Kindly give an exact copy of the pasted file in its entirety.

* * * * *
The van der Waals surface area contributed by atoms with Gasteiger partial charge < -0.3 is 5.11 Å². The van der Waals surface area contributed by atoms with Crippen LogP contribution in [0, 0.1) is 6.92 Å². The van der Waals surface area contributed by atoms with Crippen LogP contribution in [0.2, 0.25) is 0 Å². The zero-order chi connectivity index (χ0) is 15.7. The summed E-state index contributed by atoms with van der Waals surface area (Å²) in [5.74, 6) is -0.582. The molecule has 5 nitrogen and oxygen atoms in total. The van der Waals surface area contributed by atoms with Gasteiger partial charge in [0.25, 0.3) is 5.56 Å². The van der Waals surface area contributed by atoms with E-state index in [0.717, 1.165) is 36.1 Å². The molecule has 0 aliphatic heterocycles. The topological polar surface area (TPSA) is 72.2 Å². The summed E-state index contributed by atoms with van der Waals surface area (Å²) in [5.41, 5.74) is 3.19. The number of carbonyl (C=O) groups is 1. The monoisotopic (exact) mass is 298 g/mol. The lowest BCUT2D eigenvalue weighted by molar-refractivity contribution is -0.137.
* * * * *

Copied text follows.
The van der Waals surface area contributed by atoms with Gasteiger partial charge < -0.3 is 5.11 Å². The van der Waals surface area contributed by atoms with Crippen LogP contribution in [0, 0.1) is 6.92 Å². The van der Waals surface area contributed by atoms with Crippen LogP contribution in [0.2, 0.25) is 0 Å². The zero-order chi connectivity index (χ0) is 15.7. The summed E-state index contributed by atoms with van der Waals surface area (Å²) in [5.74, 6) is -0.582. The molecule has 5 nitrogen and oxygen atoms in total. The van der Waals surface area contributed by atoms with Gasteiger partial charge in [0.25, 0.3) is 5.56 Å². The van der Waals surface area contributed by atoms with E-state index in [0.717, 1.165) is 36.1 Å². The molecule has 0 aliphatic heterocycles. The topological polar surface area (TPSA) is 72.2 Å². The summed E-state index contributed by atoms with van der Waals surface area (Å²) in [5.41, 5.74) is 3.19. The number of carbonyl (C=O) groups is 1. The monoisotopic (exact) mass is 298 g/mol. The lowest BCUT2D eigenvalue weighted by molar-refractivity contribution is -0.137.